Brown Coal

Vattenfall Spurns Greenpeace Bid

Greenpeace is out of the running to takeover Vattenfall's German lignite operations. Source: DPA
Greenpeace is out of the running to take over Vattenfall's German lignite operations.
  • Why it matters

    Why it matters

    Germany’s switch to renewable energy sources is challenging traditional utilities as the value of their facilities is falling significantly.

  • Facts


    • Greenpeace Sweden offered nothing to Vattenfall for its German lignite operations and would instead demand money to wind down brown coal.
    • Vattenfall valued its German coal-fired plants at between €2 billion-€3 billion, but the sales price would likely be considerably lower, closer to €1 billion.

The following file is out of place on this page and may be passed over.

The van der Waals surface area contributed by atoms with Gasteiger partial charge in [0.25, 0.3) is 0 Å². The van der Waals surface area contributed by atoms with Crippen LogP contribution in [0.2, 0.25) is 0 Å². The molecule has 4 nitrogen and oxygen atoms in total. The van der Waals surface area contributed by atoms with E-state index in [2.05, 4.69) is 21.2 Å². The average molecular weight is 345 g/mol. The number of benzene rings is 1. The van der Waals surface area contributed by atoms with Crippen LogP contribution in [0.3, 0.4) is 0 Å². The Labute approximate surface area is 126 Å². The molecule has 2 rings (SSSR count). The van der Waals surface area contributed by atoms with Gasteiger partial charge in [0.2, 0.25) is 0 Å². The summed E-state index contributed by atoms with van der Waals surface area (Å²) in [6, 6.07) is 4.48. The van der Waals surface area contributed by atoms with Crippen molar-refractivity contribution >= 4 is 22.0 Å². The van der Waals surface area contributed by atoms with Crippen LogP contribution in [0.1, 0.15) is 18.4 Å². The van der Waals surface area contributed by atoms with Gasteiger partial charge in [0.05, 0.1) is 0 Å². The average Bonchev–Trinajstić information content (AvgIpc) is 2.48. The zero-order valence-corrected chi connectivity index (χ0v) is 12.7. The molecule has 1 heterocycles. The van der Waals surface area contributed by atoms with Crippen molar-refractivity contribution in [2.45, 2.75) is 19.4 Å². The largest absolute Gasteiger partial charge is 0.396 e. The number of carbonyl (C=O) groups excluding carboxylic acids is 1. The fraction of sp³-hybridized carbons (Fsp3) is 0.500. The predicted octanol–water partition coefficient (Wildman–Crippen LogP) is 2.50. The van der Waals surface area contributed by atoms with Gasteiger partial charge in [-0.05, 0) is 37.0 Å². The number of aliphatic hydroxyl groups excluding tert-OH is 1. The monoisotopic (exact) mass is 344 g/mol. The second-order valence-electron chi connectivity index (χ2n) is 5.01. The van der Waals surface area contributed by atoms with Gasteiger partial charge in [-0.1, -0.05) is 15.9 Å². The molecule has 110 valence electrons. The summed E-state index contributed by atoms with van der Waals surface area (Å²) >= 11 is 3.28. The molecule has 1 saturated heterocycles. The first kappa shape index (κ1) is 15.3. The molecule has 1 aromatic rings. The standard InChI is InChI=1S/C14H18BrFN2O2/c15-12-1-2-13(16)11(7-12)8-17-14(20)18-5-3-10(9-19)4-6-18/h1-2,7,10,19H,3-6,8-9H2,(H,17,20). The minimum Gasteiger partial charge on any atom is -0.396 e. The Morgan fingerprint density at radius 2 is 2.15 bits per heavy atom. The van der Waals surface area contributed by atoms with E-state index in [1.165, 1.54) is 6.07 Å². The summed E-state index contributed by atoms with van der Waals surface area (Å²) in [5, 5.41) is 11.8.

• The company employs about 8,200 people in lignite mining and its German coal-fired power plants.
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Swedish energy provider Vattenfall has rejected Greenpeace Sweden as a possible buyer for the utility’s brown-coal plants in Germany.

The environmental-protection group had expressed interest in acquiring Vattenfall’s German lignite division after the Swedish state-owned utility was ordered by the country’s left-leaning government to divest coal operations in order to reduce carbon-dioxide emissions.

Lignite is a cheap, carbon-heavy fuel also known as brown coal.

Greenpeace, however, was deemed as an unacceptable bidder by Vattenfall’s management. Citigroup, the investment bank involved in the sales process, has now barred Greenpeace as a candidate in the proceedings.

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